U.S. Department of Energy (DOE)

DOE provides grants for research and studies on coal-fired plants and on clean coal technologies.

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What you can do

The amount of natural radiation in wastes from coal-fired power plants is so small that no precautions need to be taken.

There are other harmful emissions from power plants and industrial sources that are regulated. You can learn more about EPA's air pollution standards by visiting the Plain English Guide to the Clean Air Act.

If you are concerned about air quality from any type of emission, you can track the Air Quality Index for your area at the government's AirNow website.

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Where to learn more

Coal Ash
August 12, 2014. U.S. Environmental Protection Agency
This webpage provides information about coal ash and coal combustion residuals (CCR).
AIRNow
August 12, 2014. Cross-Agency U.S. Government Website
This webpage provides information about air quality in your area.
The Plain English Guide to the Clean Air Act
August 12, 2014. U.S. Environmental Protection Agency 
This webpage provides basic information about the Clean Air Act in easy to understand language.
Coal Combustion: Nuclear Resource or Danger  exit EPA
August 12, 2014. Oak Ridge National Laboratory, UT Battelle for the U.S. Department of Energy
This article discusses the radioactive pollution associated with the burning of coal.
TENORM: Coal Combustion Residuals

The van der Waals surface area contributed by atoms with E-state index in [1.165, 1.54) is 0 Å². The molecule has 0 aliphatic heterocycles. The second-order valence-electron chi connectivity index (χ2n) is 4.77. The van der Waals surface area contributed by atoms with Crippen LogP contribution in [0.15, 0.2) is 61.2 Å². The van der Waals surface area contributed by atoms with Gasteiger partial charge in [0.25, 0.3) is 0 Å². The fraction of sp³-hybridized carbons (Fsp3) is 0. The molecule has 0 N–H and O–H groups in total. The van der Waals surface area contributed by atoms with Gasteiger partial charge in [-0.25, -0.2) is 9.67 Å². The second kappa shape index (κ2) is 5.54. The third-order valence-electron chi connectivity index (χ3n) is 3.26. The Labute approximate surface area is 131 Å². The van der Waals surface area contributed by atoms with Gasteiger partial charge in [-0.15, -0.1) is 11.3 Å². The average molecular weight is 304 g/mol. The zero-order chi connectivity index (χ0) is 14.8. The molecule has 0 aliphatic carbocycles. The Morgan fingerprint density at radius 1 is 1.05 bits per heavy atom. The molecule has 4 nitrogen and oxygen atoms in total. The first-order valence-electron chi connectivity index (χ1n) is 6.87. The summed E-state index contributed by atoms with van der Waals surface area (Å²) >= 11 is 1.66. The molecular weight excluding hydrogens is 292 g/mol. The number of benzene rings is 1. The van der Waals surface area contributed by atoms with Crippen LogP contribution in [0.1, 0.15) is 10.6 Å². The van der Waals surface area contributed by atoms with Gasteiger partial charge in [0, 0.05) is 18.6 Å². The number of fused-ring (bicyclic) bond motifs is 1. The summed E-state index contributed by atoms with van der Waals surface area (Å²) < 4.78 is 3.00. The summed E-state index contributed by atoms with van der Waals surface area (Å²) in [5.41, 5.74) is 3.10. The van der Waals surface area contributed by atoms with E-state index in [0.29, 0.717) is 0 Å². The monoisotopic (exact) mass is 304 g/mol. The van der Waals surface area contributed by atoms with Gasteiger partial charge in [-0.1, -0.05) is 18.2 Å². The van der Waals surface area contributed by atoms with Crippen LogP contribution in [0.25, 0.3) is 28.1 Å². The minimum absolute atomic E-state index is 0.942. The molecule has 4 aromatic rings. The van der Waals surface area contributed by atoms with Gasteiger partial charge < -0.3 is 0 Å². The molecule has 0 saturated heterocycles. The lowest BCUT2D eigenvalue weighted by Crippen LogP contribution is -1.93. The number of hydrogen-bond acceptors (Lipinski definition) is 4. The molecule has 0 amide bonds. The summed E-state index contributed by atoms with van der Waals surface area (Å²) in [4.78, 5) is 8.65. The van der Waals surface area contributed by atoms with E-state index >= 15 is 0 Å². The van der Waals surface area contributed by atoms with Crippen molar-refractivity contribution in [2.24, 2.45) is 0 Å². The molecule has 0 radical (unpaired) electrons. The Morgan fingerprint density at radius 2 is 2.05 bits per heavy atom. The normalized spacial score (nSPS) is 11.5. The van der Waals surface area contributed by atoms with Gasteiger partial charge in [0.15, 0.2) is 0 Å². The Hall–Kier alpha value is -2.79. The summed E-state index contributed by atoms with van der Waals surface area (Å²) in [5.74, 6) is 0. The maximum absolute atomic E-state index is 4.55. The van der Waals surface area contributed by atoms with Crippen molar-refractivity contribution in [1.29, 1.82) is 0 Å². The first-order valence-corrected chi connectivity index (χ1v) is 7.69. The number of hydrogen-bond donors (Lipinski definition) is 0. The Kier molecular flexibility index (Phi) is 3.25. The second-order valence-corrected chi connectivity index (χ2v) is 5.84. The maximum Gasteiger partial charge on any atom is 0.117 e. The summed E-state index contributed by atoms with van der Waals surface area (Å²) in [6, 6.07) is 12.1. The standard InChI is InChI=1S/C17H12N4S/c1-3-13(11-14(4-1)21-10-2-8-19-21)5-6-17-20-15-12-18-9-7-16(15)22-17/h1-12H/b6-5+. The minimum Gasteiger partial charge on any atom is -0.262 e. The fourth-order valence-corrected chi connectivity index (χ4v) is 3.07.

August 12, 2014. U.S. Environmental Protection Agency
This webpage provides a description of technologically enhanced naturally occurring radioactive material and links to more information.
Clean Coal Research
August 12, 2014. U.S. Department of Energy
This webpage provides information on DOE's clean coal research and development efforts.
Cleaner Power Plants
August 12, 2014. U.S. Environmental Protection Agency
This webpage provides information on setting standards for toxic emissions from power plants.
Overview of the Clean Air Act and Air Pollution
August 12, 2014. U.S. Environmental Protection Agency
This website provides information about EPA's air pollution standards.
American Coal Ash Association (ACCA) Survey Report (PDF) (1 p, 94 K About PDF) exit EPA
August 12, 2014. American Coal Ash Association.
This chart contains the results of a survey of coal combustion companies about the amount of combustion residuals produced and the amount reused.
Summary of the Clean Water Act
August 12, 2014. U.S. Environmental Protection Agency
This website provides information about the Clean Water Act.
Safe Drinking Water Act (SDWA)
August 12, 2014. U.S. Environmental Protection Agency
This website provides information about EPA?s standards for drinking water.
Summary of the Resource Conservation and Recovery Act
August 12, 2014. U.S. Environmental Protection Agency
This website provides information about EPA?s authority to control hazardous waste.
Superfund: CERCLA Overview
August 12, 2014. U.S. Environmental Protection Agency
This website provides information about the Comprehensive Environmental Response, Compensation, and Liability Act (CERCLA).